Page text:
Paul de Reus --

Paul de Reus
30/03/2000 - 27/05/2000

[Paul de Reus] uses the human form, parts of the body and trivial objects from everyday life, carves them in wood and combines them with other materials like rubber, hair or textiles. […] This involves putting apparently incompatible objects together thereby producing an iridescent flux of reality and fiction. He links things that are natural and artificial, animate and inanimate, male and female in his three-dimensional works, thus alienating familiar patterns of perception. […]

Although grotesque design principles are to be found even in medieval art, the concept was not fully established until the Renaissance. […] In the early years of this century as well grotesque elements appear in art, dismembered  corpses  and fantastic combinations, as in the work of Otto Dix, George Grosz or in Surrealistic works. These phenomena are an attempt to make us aware of the Absurd and the Abnormal, to capture the demonic and threatening features of an alienated world. But paradoxical elements in Paul de Reus’ art draw upon this as well. By linking things that actually exclude each other, he is able to make everyday reality comical. The proverbial wisdom, which sounds banal, that laughter and tears can be very close together, is in the sense of such a change from melancholy to comedy, significant to Paul de Reus. […]

Recognizing one’s own physical appearance in the mirror in early childhood––according to structuralist psychology––gives rise to an imaginary self-image, it arouses a desire for an ideal totality and intactness of the ego that develops in the very moment one sees one’s own body in the mirror. Paul de Reus’ figures address the ideal image of desire, also central to the myth of Narcissus, for a complete identification of the ego with oneself and at the same time reflect that desire by means of alienating elements. It is not merely that his ensembles that work with reflections do not provide a realistic image of his figures––they also reveal the imaginary structure of the human self-image, and question this. His sculptures often have monstrous proportions entire parts of the body are missing, some consists only of fragments, others are caught in unnatural, grotesque situations and positions. The sometimes alarming realistic effects are caused, on the one hand, by the fact that the sculptures are life-sized and on the other hand by the use of various natural looking materials like hair or textiles and their coloring. […] Paul de Reus’ works do not have a reproducing function. They are neither portraits, nor dolls, nor robots, nor machines; they are creations that radiate their own individuality and suggest the intensity of their creator’s analysis of himself, his surroundings, his thoughts and his fantasies.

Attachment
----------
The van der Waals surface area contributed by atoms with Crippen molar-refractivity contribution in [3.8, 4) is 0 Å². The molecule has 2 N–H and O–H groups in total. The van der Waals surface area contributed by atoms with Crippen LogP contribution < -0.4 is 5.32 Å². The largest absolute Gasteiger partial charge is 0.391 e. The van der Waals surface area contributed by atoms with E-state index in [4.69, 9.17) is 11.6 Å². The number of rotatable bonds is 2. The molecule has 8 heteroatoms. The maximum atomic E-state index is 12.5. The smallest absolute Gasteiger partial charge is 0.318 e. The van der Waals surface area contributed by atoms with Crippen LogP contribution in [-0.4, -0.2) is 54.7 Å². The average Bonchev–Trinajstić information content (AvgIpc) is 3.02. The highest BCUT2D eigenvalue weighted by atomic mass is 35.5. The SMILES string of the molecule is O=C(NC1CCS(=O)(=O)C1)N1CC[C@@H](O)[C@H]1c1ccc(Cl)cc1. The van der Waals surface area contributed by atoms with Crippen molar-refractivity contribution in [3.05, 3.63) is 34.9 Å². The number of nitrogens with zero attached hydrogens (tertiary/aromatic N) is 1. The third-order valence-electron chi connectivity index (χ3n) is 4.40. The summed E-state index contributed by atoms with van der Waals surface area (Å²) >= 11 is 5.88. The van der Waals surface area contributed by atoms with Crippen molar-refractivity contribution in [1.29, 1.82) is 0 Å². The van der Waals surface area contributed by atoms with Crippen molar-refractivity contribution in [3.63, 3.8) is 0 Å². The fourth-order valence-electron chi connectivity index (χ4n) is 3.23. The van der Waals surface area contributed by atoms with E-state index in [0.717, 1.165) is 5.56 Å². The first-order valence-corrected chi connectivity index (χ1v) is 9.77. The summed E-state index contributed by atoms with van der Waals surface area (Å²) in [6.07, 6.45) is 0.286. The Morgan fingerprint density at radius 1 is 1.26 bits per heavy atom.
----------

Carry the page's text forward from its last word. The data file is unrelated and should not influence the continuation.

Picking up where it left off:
Ulrike Franz, “Humor in der Kunst des Paul de Reuss,” in: exhibition catalogue Ein haus mit zuviel besuch, Paul de Reus, Galerie der Stadt Esslingen am Neckar, Esslingen 1994, pp. 41.